That evening, Bill showed me how the can opener worked as he easily opened a can of tomatoes for me while I prepared dinner. Bill put the opener on top of the can – not to the side like an ordinary opener would work – and he quickly sliced the top off the can.
I tried it with the next can of tomatoes but couldn't get the opener to work. The blade wouldn't turn and Bill had to take over to finish.
From then on, every time I had to open a can of beans or tomatoes or soup, I fought with the can opener, trying to get it to do its job.
I hated that thing.
I spent a long time (years, actually) fighting with the opener, swearing at it (I called it fuckity fuck fuck), and getting mad every time I made chili or pasta sauce for dinner or when I simply wanted soup for lunch. Until one day, I was done. I stormed off to Target, grabbed a fat-handled can opener from the display of utensils, tromped to the register to pay for it, and brought it home, throwing fuckity fuck fuck in the give-away pile in the garage with a flourish.
Bill's question, understandably, was, "Where did that delightful, newfangled, easy-to-use can opener go?"
But the real question was, "What took me so long?"
Why was I holding on to something that made my life harder?
I'm asking this question again and again as my schedule gets even busier with Signs of a Happy Baby book marketing, managing a new assistant (thank you!), and working with new body therapy and coaching clients: What am I holding on to that makes my life even harder than it has to be?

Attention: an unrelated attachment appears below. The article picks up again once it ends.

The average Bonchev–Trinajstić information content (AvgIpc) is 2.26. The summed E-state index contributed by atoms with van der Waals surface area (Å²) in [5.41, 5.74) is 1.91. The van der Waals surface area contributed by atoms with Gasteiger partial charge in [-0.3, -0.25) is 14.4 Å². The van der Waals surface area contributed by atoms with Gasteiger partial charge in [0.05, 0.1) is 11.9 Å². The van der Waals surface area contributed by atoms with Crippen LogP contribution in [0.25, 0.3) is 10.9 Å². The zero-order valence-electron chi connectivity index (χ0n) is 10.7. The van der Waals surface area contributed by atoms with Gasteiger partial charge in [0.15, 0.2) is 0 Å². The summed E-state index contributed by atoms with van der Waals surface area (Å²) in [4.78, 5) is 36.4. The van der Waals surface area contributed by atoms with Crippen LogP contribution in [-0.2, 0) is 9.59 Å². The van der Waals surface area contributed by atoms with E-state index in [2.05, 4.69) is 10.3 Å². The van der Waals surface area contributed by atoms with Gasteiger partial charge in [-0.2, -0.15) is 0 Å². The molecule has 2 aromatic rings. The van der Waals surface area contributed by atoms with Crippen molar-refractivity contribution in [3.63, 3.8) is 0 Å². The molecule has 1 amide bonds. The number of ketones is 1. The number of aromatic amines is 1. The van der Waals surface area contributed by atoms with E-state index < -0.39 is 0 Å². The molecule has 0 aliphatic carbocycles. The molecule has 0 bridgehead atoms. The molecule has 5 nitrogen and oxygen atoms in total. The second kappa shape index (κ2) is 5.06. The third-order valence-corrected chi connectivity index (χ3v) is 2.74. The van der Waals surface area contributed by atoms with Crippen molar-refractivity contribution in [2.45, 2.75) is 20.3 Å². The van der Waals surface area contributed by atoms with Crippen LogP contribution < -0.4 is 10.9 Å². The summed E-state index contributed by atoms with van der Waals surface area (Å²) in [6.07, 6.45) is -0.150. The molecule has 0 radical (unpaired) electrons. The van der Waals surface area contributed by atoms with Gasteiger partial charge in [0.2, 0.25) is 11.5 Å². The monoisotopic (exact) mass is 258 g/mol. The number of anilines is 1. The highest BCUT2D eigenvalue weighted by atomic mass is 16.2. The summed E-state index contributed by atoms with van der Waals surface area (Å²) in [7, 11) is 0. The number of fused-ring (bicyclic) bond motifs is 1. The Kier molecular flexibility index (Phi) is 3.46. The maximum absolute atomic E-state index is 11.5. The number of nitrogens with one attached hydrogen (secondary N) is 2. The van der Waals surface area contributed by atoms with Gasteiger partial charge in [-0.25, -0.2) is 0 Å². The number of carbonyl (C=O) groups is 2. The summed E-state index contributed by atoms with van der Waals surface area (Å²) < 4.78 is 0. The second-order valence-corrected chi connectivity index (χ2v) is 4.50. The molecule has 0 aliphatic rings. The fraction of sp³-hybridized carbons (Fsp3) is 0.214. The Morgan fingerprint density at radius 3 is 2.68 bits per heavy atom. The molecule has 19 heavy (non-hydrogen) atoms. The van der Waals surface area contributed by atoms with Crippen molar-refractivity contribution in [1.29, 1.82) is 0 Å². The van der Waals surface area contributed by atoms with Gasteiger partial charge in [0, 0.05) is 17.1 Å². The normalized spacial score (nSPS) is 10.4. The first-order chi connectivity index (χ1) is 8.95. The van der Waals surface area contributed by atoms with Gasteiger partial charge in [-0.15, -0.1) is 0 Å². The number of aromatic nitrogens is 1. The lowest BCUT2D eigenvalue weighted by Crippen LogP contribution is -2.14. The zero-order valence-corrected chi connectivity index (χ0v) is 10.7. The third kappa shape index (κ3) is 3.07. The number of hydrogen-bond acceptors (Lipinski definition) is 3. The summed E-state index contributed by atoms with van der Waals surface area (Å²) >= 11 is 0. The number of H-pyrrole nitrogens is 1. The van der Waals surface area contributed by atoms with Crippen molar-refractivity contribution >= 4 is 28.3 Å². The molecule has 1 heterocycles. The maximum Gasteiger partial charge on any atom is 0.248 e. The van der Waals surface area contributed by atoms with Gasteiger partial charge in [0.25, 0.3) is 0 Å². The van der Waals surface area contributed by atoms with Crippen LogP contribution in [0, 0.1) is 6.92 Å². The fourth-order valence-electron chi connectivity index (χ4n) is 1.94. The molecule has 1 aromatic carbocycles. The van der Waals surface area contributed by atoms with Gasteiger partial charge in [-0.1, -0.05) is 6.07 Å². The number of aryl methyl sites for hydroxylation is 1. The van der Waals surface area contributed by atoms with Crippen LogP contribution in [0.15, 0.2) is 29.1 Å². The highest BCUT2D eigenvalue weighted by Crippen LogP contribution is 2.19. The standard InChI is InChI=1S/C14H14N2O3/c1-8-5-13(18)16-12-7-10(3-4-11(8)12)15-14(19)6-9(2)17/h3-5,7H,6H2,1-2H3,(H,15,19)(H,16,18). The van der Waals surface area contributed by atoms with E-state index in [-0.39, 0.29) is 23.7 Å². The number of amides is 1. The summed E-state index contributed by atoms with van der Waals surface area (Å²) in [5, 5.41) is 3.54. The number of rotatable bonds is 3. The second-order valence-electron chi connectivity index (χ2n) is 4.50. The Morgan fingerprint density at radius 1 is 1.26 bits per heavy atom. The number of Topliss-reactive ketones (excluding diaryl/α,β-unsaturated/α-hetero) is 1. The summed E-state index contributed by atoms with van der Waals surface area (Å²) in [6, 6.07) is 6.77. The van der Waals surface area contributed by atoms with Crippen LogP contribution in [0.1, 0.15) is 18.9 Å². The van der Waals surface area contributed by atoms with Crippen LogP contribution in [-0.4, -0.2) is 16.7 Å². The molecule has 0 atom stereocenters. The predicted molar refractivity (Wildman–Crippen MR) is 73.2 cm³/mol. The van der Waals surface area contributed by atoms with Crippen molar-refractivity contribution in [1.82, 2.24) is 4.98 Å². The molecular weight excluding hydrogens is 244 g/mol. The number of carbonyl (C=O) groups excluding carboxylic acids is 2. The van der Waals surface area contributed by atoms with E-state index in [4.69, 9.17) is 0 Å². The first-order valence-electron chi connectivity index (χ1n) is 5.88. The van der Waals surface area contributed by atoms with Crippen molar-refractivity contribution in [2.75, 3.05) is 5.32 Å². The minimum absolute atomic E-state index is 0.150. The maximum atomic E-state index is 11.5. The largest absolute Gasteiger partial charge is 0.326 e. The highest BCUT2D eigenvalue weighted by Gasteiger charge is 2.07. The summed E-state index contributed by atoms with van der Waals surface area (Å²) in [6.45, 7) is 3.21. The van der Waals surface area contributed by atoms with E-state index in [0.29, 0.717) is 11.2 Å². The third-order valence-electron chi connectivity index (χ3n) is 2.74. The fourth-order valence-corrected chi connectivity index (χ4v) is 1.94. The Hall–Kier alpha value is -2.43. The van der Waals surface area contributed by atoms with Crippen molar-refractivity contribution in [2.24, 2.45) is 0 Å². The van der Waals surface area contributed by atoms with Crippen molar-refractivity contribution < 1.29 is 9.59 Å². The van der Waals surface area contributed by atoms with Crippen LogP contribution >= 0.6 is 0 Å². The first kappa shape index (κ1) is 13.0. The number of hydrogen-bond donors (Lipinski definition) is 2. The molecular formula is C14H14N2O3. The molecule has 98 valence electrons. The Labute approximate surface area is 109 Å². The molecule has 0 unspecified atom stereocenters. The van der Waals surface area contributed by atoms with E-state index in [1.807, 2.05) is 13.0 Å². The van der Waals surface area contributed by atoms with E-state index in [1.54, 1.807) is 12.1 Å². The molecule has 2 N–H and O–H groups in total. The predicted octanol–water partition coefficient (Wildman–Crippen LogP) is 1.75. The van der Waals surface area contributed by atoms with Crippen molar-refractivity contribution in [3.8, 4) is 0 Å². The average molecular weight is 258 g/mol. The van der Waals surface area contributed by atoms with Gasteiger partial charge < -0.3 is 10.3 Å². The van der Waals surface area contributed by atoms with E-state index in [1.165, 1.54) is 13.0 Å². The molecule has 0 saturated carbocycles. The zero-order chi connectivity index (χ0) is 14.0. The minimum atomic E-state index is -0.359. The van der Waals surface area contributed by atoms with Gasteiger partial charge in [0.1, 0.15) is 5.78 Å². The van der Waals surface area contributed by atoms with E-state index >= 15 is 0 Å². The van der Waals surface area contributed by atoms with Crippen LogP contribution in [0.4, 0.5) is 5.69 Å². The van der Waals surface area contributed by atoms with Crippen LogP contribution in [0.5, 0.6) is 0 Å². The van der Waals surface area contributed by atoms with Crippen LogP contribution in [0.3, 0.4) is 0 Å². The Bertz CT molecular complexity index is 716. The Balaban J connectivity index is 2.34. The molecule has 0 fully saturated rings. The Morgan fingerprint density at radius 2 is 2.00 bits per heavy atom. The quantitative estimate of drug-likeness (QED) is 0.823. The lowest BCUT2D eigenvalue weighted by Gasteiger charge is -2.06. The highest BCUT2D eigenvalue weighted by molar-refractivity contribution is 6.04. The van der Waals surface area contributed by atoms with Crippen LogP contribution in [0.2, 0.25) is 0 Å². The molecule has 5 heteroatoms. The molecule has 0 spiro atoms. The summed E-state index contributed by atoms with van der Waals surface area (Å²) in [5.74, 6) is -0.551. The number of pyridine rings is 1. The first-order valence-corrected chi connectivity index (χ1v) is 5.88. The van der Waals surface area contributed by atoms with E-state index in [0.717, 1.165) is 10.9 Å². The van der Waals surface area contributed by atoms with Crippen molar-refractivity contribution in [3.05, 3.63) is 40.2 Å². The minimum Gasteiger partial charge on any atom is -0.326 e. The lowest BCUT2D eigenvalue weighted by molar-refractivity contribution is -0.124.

Here's my preliminary list:
• Chores that can be delegated to my boys - not done perfectly but DONE.
• Facebook posts from people I don't know.
• Emails from marketing gurus, branding consultants, copywriting coaches and the like, when I can't remember why I signed up to be on their lists in the first place.
• Clothes that don't fit well, shoes that pinch, hair care products that don't live up to their promises.
• Alcohol because it no longer agrees with my perimenopausal brain and body and creates inner battles that I don't want to fight anymore.
Gone. All of it, gone. Delegated, ditched, or discarded into a growing pile in the freshly emptied and organized garage that's just waiting to be filled again after our yard sale last month.
And whether the item goes into the virtual trash on my computer, into the trash can alongside the house, or into the garage, its disappearance frees me, eases the weight on my shoulders, and reduces the things that fill my brain when I wake up for no reason at 4:30 a.m.
Letting go feels good. So good that I want you to feel it, too. Throw something away today. It doesn't matter if it's a pair of shoes, a bad habit, or an old way of thinking that no longer fits. Let go of what you're hanging on to that makes your life harder, for really no reason at all.
And, as your reward for creating space in your physical, emotional, mental, and spiritual home, watch philosopher/comedian Jerry Seinfeld as he reminds us that "all things on earth only exist in different stages of becoming garbage."
Feeling stuck? Don't know where to start? Too attached to your stuff to let go? Let me help. Schedule a free consultation call with me and we'll figure out what comes next (and next after that).